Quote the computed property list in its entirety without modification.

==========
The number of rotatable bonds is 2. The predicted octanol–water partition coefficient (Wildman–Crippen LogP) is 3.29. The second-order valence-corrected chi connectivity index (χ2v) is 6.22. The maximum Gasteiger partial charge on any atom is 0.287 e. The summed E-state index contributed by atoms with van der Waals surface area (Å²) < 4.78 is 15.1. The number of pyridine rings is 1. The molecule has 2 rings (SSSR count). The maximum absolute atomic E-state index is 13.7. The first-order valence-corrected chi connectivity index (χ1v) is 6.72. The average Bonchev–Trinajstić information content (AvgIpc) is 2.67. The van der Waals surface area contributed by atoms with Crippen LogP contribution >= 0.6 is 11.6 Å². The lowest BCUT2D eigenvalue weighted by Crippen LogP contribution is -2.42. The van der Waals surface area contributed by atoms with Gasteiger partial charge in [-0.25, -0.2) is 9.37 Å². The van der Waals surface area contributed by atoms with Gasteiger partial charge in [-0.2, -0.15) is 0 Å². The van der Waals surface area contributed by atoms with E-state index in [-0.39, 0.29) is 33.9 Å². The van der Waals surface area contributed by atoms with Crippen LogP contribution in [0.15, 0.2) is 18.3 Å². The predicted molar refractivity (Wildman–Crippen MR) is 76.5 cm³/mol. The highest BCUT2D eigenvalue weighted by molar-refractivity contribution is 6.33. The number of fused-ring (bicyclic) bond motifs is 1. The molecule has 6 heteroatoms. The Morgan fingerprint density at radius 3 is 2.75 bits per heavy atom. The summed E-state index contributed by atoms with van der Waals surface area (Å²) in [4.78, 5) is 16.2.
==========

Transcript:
The number of rotatable bonds is 2. The predicted octanol–water partition coefficient (Wildman–Crippen LogP) is 3.29. The second-order valence-corrected chi connectivity index (χ2v) is 6.22. The maximum Gasteiger partial charge on any atom is 0.287 e. The summed E-state index contributed by atoms with van der Waals surface area (Å²) < 4.78 is 15.1. The number of pyridine rings is 1. The molecule has 2 rings (SSSR count). The maximum absolute atomic E-state index is 13.7. The first-order valence-corrected chi connectivity index (χ1v) is 6.72. The average Bonchev–Trinajstić information content (AvgIpc) is 2.67. The van der Waals surface area contributed by atoms with Crippen LogP contribution >= 0.6 is 11.6 Å². The lowest BCUT2D eigenvalue weighted by Crippen LogP contribution is -2.42. The van der Waals surface area contributed by atoms with Gasteiger partial charge in [-0.25, -0.2) is 9.37 Å². The van der Waals surface area contributed by atoms with Gasteiger partial charge in [-0.2, -0.15) is 0 Å². The van der Waals surface area contributed by atoms with E-state index in [-0.39, 0.29) is 33.9 Å². The van der Waals surface area contributed by atoms with Crippen LogP contribution in [0.15, 0.2) is 18.3 Å². The predicted molar refractivity (Wildman–Crippen MR) is 76.5 cm³/mol. The highest BCUT2D eigenvalue weighted by molar-refractivity contribution is 6.33. The number of fused-ring (bicyclic) bond motifs is 1. The molecule has 6 heteroatoms. The Morgan fingerprint density at radius 3 is 2.75 bits per heavy atom. The summed E-state index contributed by atoms with van der Waals surface area (Å²) in [4.78, 5) is 16.2.